Day 5 Meilerhutte

Hard case walkers arrive at the huttes late, rolling in about 7.30. They give the impression that they have been walking all day, have crossed the Alps, and in a not so subtle way suggest that johnny come earlies are not really cutting it. Late arrivers also mean that you just can't count your "I've got this room to myself" chickens until they finally hatch. The tiny little loft space, room 13, which I thought belonged to me had, by lights out at 10 o'clock, 5 other occupants. Despite being packed in like sardines, I did actually manage to get some sleep, at this rate I might even get used to it.

Climbing up to Feldernjochl Pass

The walk today was amazing, much more dramatic than anything I did in Bavaria last year, proper Alps.  It was also a huge walk, over 30 kilometres and nearly 2,200 metres of climb.
View from the Feldernjochl Pass
Roughly speaking the walk broke down as follows: a descent down from the Coburger Hutte, an easy walk along the bottom of a valley and a gentle 700 metre climb up to the pass at Gelderjochl; a lovely contour walk through high pasture to another pass and the German border at Gatteri; another contour walk across dry limestone to the amazingly located Knorrhutte; a long descent, savage at the beginning and past the pretty Reintalanger Hutte all the way down to Hochemporhutte and, finally; a savage 1400 metre climb all the way up to the Meilerhutte.
Approaching the Reintalanger Hutte

I liked all of it, particularly the approach to the Knorrhutte and the final approach to Meilerhutte. Both were dominated by huge summits, the Zugspitze for Knorrhutte and the Parthenkirchener for the Meilerhutte.

Looking down the Oberreintal Valley

It was a Saturday, the weather was perfect, but the number of walkers and climbers out and about was still impressive. In Austria, and this part of Germany, walking is definitely not something dominated by people with grey hair - lots of young people, lots of women, lots of people having a good time.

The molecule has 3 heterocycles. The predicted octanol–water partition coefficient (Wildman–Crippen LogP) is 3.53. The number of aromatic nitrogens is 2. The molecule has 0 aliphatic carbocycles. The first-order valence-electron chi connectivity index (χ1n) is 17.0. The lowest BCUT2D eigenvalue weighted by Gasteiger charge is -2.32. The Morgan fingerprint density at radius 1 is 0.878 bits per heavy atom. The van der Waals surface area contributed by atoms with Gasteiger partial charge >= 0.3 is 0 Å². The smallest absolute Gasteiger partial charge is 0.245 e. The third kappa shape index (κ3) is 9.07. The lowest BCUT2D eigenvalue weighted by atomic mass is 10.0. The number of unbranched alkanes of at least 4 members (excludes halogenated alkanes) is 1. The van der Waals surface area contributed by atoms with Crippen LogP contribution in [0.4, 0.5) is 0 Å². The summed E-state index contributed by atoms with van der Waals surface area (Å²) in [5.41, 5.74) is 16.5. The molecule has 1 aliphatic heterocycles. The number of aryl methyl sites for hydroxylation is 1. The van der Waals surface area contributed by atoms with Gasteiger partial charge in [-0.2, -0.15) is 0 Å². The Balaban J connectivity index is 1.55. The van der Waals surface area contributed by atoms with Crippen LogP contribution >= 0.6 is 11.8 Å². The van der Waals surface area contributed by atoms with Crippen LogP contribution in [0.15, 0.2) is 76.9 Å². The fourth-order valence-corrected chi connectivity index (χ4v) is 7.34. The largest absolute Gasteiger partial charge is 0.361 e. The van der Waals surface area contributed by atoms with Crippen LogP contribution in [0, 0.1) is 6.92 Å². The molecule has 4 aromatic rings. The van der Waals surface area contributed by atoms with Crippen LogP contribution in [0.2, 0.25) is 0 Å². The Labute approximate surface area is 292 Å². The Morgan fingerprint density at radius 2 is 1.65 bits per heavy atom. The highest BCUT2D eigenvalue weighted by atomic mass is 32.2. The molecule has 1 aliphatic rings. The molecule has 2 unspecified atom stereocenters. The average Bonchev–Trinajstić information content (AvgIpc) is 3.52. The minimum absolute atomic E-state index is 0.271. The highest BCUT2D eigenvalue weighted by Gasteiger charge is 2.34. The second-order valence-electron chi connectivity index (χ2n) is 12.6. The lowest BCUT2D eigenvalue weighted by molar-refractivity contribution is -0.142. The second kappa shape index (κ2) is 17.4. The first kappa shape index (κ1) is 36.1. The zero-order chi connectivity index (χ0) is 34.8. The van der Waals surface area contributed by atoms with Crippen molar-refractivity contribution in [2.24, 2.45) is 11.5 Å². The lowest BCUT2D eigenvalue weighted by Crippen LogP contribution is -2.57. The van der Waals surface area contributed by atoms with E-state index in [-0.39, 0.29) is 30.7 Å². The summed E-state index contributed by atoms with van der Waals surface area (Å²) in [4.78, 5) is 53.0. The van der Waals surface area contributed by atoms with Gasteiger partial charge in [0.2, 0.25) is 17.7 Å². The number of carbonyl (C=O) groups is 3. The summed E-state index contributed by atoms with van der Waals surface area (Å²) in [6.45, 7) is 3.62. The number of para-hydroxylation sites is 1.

Looking up to the Meilerhutte

The Meilerhutte is the best located hutte so far, and even after 5 days the competition has been intense. It's located high on a sort of pass with views to the north of the final ridge of mountains before the German plain, the ridge I walked along last year; and south into the heart of the Alps, seemingly endless mountains. The location is perfect and the sunset was both full of colour and prolonged - an absolutely wonderful place.

Sun setting at the Meilerhutte

Wonderful, but it is a Hutte, and from an English perspective Huttes are weird places. Somehow, at 2400 metres, there are seemingly endless quantities of beer and food. Getting a shower, or even a wash however is a challenge. I was directed to a shed down the hill which was full of men washing themselves. The water was cold. I made my way to a basin in the inner sanctum, found myself a corner, stripped off and did my business. I was efficiently quick and had got my shorts back on when I was joined by a women. She didn't seem too bothered but it was immediately apparent that the inner sanctum was for women explaining why the men in the outer sanctum kept their underpants on - pleased that hadn't been arrested I made a quick exit, past the men in their underpants, embarrassed but clean.

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